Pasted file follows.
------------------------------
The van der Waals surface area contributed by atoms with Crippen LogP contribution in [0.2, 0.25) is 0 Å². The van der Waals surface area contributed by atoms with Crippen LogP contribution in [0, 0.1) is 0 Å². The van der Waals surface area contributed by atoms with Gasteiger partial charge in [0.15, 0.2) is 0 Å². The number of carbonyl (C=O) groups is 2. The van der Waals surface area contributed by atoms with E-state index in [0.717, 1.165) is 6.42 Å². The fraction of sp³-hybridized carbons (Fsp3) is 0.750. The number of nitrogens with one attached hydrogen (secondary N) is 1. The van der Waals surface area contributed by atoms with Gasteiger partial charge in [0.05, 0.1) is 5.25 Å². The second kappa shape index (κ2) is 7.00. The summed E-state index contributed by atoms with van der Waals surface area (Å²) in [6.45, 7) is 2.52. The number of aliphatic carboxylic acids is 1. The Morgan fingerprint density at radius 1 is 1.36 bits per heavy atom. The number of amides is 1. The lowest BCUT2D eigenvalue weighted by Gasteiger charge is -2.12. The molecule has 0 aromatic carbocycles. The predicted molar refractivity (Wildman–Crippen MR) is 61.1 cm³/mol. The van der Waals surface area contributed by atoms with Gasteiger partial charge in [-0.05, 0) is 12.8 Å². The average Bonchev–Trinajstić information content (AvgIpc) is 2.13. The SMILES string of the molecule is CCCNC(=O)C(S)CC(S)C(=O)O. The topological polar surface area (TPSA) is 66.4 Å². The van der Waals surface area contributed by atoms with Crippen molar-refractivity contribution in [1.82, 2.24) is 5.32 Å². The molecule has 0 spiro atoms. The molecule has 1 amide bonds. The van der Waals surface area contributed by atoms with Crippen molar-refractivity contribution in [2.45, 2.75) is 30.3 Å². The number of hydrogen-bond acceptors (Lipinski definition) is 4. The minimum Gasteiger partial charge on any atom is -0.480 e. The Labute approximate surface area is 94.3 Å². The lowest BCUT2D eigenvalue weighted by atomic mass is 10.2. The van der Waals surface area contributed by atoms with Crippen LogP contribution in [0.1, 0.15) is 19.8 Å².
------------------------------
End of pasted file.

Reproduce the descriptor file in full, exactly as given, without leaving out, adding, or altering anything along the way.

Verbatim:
The van der Waals surface area contributed by atoms with Crippen LogP contribution in [0.2, 0.25) is 0 Å². The van der Waals surface area contributed by atoms with Crippen LogP contribution in [0, 0.1) is 0 Å². The van der Waals surface area contributed by atoms with Gasteiger partial charge in [0.15, 0.2) is 0 Å². The number of carbonyl (C=O) groups is 2. The van der Waals surface area contributed by atoms with E-state index in [0.717, 1.165) is 6.42 Å². The fraction of sp³-hybridized carbons (Fsp3) is 0.750. The number of nitrogens with one attached hydrogen (secondary N) is 1. The van der Waals surface area contributed by atoms with Gasteiger partial charge in [0.05, 0.1) is 5.25 Å². The second kappa shape index (κ2) is 7.00. The summed E-state index contributed by atoms with van der Waals surface area (Å²) in [6.45, 7) is 2.52. The number of aliphatic carboxylic acids is 1. The Morgan fingerprint density at radius 1 is 1.36 bits per heavy atom. The number of amides is 1. The lowest BCUT2D eigenvalue weighted by Gasteiger charge is -2.12. The molecule has 0 aromatic carbocycles. The predicted molar refractivity (Wildman–Crippen MR) is 61.1 cm³/mol. The van der Waals surface area contributed by atoms with Gasteiger partial charge in [-0.05, 0) is 12.8 Å². The average Bonchev–Trinajstić information content (AvgIpc) is 2.13. The SMILES string of the molecule is CCCNC(=O)C(S)CC(S)C(=O)O. The topological polar surface area (TPSA) is 66.4 Å². The van der Waals surface area contributed by atoms with Crippen molar-refractivity contribution in [1.82, 2.24) is 5.32 Å². The molecule has 0 spiro atoms. The molecule has 1 amide bonds. The van der Waals surface area contributed by atoms with Crippen molar-refractivity contribution in [2.45, 2.75) is 30.3 Å². The number of hydrogen-bond acceptors (Lipinski definition) is 4. The minimum Gasteiger partial charge on any atom is -0.480 e. The Labute approximate surface area is 94.3 Å². The lowest BCUT2D eigenvalue weighted by atomic mass is 10.2. The van der Waals surface area contributed by atoms with Crippen LogP contribution in [0.1, 0.15) is 19.8 Å².